by Annie MacHale
For as long as I can remember, I have been interested in patterns and colors. Some of my earliest memories are about noticing patterns on peoples’ clothing and taking “snapshots” in my mind of ones that I liked. Members of my family have learned that when I am looking at something in a certain way, I’m absorbing its color or pattern.
My theory is that all of my observations have lodged somewhere in my mind and come forth, in no particular order, in my weaving design work. For many years, I have used a spontaneous method for designing bands. I don’t start with a pattern on paper, but just sit with a pile of yarns at hand and create the pattern as I warp the loom. Guitar straps are my main woven product and I assure customers that no two are ever exactly alike.This is important to me—not to keep copying a design, but to make each a unique creation, a work of art in its own right. Every time I warp my loom, I’m creating a new color experiment. I’ve used anywhere from 1 to 22 colors in a single band, with 3 to 6 being most common.While my color combinations are instinctive, I wanted to be able to explain to other weavers what I had proven to be true from my thousands of experiments on the inkle loom. Lacking formal art training, I launched into a delightful self-study course in color. In doing so, I learned the terminology for, and the explanations of, why things work the way they do. Still, I think of it as part science and part magic. To create a pleasing band design, you don’t have to study color theory, but it does pay off to observe the beauty around you and use it as inspiration. Choosing the right colors for a band is most important. The pattern allows the colors to interact, dictating the position and proportion of color. It’s no secret that I like designs that pop.My signature designs tend to include combinations of saturated colors, value contrasts, and gradations. The best designs have enough contrast that the pattern is attractive from a distance, and enough subtle aspects that they are also interesting from close up.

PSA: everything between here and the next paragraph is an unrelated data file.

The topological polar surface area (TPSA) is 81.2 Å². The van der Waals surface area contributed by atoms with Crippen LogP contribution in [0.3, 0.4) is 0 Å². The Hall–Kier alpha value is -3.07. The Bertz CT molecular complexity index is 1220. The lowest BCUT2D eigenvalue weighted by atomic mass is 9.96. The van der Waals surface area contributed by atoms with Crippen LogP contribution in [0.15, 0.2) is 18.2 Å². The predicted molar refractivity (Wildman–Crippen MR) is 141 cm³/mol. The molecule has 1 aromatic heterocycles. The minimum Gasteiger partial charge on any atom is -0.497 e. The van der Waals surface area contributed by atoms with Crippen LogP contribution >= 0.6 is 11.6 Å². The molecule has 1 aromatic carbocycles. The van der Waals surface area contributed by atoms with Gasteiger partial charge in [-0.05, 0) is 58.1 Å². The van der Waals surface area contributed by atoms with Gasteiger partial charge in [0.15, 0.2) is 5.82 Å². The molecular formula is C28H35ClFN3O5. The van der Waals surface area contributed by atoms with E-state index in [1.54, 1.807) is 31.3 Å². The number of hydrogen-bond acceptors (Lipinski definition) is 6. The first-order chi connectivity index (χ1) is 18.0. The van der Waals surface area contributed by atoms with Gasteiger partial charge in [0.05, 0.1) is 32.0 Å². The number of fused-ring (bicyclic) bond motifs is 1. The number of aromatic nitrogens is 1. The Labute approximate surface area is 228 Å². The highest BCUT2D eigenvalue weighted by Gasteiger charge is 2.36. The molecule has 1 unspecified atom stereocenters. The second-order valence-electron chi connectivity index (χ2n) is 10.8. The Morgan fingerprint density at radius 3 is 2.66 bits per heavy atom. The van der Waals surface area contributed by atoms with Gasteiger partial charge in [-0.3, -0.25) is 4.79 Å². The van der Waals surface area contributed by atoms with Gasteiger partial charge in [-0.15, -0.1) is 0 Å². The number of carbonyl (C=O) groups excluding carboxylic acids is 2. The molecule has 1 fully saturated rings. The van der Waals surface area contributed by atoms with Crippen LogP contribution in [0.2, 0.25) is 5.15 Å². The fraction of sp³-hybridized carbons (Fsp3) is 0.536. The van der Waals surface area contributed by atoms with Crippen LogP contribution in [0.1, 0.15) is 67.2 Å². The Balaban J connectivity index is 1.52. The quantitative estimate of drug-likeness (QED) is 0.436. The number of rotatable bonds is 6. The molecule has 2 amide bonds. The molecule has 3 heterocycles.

Like dots of paint on canvas used in pointillist paintings, small amounts of color next to each other in a warp will visually blend at a distance. I like to place one single thread-width stripe of a color next to another so that they blend visually. They create a different color altogether and offer the viewer a subtle surprise. As Laura Bryant says in her video A Fiber Artist’s Guide to Color, “You don’t get WOW from doing the expected!”
Find more color tips in Annie’s book
In Celebration of Plain Weave
for sale at https://www.etsy.com/shop/ASpinnerWeaver
Where to find Annie:
by Kennita Tully
I began weaving tapestry in the 70s but eventually gave it up to pursue a knitwear design career in the late 80s. So many wonderful happenings have occured in the tapestry world since then! It’s encouraging to see
, yarns, and looms coming out… like the tapestry weave-alongs, new tapestry books Arras!
Roots tapestry by Kennita
In progress weaving on the Arras Tapestry Loom
Tapestry is the fiber medium I connect with. Nature inspires me, and, more specifically, the interconnectedness of life. Reciprocity is an important aspect of my work. Trees, plants, and fungi are some of the subjects I draw from. Tapestry gives me the means to visually express these connections.Enter Arras. When I heard Schacht was working on a new vertical tapestry loom, I could hardly wait. I had several other looms at that point, but none except the simple frame looms were made of wood. One of my favorite things about the Arras is the wood and the way that new wood aroma lingers for days. I wish I could have bottled it!
A lot of my work involves the soumak technique (the fine lines in the photo above), which requires me to be able to get my hands in between the front and back warp. The depth of the Arras gives me plenty of room. The size is nice, too. It’s large enough to do a substantial piece, yet small enough to complete a weaving in a reasonable amount of time.
In progress weaving on the Arras Tapestry Loom
But that’s just scratching the surface. The tensioning mechanism is elegant and the ability to raise and lower the weaving is something I know will be very useful. The design of the Arras is well thought out, from the way the warp coil system and warping bar look to the beautiful (and complex) shedding mechanism. If you are a tapestry weaver, you’re sure to love this loom!Portability isn’t as important for me, but the loom could easily fit into the back seat of my car if I needed it to.
, I’m sure I could take it apart if I had to and put it back together again! And now that I’ve assembled it on my own